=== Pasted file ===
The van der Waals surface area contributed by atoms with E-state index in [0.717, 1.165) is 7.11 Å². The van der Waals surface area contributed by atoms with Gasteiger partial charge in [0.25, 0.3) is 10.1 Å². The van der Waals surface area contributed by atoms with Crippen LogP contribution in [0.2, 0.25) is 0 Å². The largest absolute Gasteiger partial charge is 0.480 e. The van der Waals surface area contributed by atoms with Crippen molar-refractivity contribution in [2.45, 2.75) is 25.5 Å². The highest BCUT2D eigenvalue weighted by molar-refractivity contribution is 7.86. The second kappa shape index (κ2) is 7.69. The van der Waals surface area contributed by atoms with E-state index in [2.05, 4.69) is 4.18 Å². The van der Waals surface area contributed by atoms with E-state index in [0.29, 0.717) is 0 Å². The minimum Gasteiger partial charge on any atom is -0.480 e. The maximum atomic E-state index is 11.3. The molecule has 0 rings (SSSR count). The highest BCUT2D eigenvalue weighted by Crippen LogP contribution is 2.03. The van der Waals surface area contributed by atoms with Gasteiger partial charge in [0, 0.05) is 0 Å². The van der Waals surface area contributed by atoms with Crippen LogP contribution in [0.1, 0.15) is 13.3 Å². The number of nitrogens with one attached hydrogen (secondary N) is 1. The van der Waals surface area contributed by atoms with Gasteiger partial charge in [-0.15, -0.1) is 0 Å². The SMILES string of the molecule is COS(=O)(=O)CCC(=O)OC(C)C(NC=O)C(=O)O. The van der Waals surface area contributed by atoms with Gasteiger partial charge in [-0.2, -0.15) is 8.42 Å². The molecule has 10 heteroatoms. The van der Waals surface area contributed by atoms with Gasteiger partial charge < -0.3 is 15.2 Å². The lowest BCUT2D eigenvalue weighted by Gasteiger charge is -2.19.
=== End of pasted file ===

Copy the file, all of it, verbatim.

The van der Waals surface area contributed by atoms with E-state index in [0.717, 1.165) is 7.11 Å². The van der Waals surface area contributed by atoms with Gasteiger partial charge in [0.25, 0.3) is 10.1 Å². The van der Waals surface area contributed by atoms with Crippen LogP contribution in [0.2, 0.25) is 0 Å². The largest absolute Gasteiger partial charge is 0.480 e. The van der Waals surface area contributed by atoms with Crippen molar-refractivity contribution in [2.45, 2.75) is 25.5 Å². The highest BCUT2D eigenvalue weighted by molar-refractivity contribution is 7.86. The second kappa shape index (κ2) is 7.69. The van der Waals surface area contributed by atoms with E-state index in [2.05, 4.69) is 4.18 Å². The van der Waals surface area contributed by atoms with E-state index in [0.29, 0.717) is 0 Å². The minimum Gasteiger partial charge on any atom is -0.480 e. The maximum atomic E-state index is 11.3. The molecule has 0 rings (SSSR count). The highest BCUT2D eigenvalue weighted by Crippen LogP contribution is 2.03. The van der Waals surface area contributed by atoms with Gasteiger partial charge in [0, 0.05) is 0 Å². The van der Waals surface area contributed by atoms with Crippen LogP contribution in [0.1, 0.15) is 13.3 Å². The number of nitrogens with one attached hydrogen (secondary N) is 1. The van der Waals surface area contributed by atoms with Gasteiger partial charge in [-0.15, -0.1) is 0 Å². The SMILES string of the molecule is COS(=O)(=O)CCC(=O)OC(C)C(NC=O)C(=O)O. The van der Waals surface area contributed by atoms with Gasteiger partial charge in [-0.2, -0.15) is 8.42 Å². The molecule has 10 heteroatoms. The van der Waals surface area contributed by atoms with Gasteiger partial charge < -0.3 is 15.2 Å². The lowest BCUT2D eigenvalue weighted by Gasteiger charge is -2.19.